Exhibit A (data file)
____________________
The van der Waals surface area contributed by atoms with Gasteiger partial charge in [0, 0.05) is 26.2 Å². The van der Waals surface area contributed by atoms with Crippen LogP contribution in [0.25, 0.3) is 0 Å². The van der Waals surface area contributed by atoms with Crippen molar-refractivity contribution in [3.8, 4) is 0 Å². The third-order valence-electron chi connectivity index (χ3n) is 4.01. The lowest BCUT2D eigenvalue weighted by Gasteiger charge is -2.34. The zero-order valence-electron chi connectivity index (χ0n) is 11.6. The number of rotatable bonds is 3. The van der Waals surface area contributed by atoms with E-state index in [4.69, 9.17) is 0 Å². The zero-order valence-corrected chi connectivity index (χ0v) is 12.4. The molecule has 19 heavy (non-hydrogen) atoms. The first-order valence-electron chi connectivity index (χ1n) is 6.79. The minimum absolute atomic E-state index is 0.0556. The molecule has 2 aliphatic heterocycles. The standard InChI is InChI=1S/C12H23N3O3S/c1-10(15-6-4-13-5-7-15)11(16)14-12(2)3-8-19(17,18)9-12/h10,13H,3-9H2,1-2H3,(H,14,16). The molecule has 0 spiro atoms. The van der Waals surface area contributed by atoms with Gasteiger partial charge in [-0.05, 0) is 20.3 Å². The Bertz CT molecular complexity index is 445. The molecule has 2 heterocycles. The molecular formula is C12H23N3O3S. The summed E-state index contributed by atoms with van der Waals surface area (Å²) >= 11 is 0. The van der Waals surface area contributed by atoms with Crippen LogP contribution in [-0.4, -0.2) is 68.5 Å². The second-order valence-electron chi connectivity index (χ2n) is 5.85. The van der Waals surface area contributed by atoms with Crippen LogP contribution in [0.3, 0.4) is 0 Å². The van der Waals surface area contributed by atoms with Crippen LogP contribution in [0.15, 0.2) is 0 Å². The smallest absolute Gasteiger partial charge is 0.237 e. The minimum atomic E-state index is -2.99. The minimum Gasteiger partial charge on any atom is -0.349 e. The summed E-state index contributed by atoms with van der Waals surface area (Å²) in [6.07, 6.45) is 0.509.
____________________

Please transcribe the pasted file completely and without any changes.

The van der Waals surface area contributed by atoms with Gasteiger partial charge in [0, 0.05) is 26.2 Å². The van der Waals surface area contributed by atoms with Crippen LogP contribution in [0.25, 0.3) is 0 Å². The van der Waals surface area contributed by atoms with Crippen molar-refractivity contribution in [3.8, 4) is 0 Å². The third-order valence-electron chi connectivity index (χ3n) is 4.01. The lowest BCUT2D eigenvalue weighted by Gasteiger charge is -2.34. The zero-order valence-electron chi connectivity index (χ0n) is 11.6. The number of rotatable bonds is 3. The van der Waals surface area contributed by atoms with E-state index in [4.69, 9.17) is 0 Å². The zero-order valence-corrected chi connectivity index (χ0v) is 12.4. The molecule has 19 heavy (non-hydrogen) atoms. The first-order valence-electron chi connectivity index (χ1n) is 6.79. The minimum absolute atomic E-state index is 0.0556. The molecule has 2 aliphatic heterocycles. The standard InChI is InChI=1S/C12H23N3O3S/c1-10(15-6-4-13-5-7-15)11(16)14-12(2)3-8-19(17,18)9-12/h10,13H,3-9H2,1-2H3,(H,14,16). The molecule has 0 spiro atoms. The van der Waals surface area contributed by atoms with Gasteiger partial charge in [-0.05, 0) is 20.3 Å². The Bertz CT molecular complexity index is 445. The molecule has 2 heterocycles. The molecular formula is C12H23N3O3S. The summed E-state index contributed by atoms with van der Waals surface area (Å²) >= 11 is 0. The van der Waals surface area contributed by atoms with Crippen LogP contribution in [-0.4, -0.2) is 68.5 Å². The second-order valence-electron chi connectivity index (χ2n) is 5.85. The van der Waals surface area contributed by atoms with Crippen LogP contribution in [0.3, 0.4) is 0 Å². The van der Waals surface area contributed by atoms with Crippen LogP contribution in [0.15, 0.2) is 0 Å². The smallest absolute Gasteiger partial charge is 0.237 e. The minimum atomic E-state index is -2.99. The minimum Gasteiger partial charge on any atom is -0.349 e. The summed E-state index contributed by atoms with van der Waals surface area (Å²) in [6.07, 6.45) is 0.509.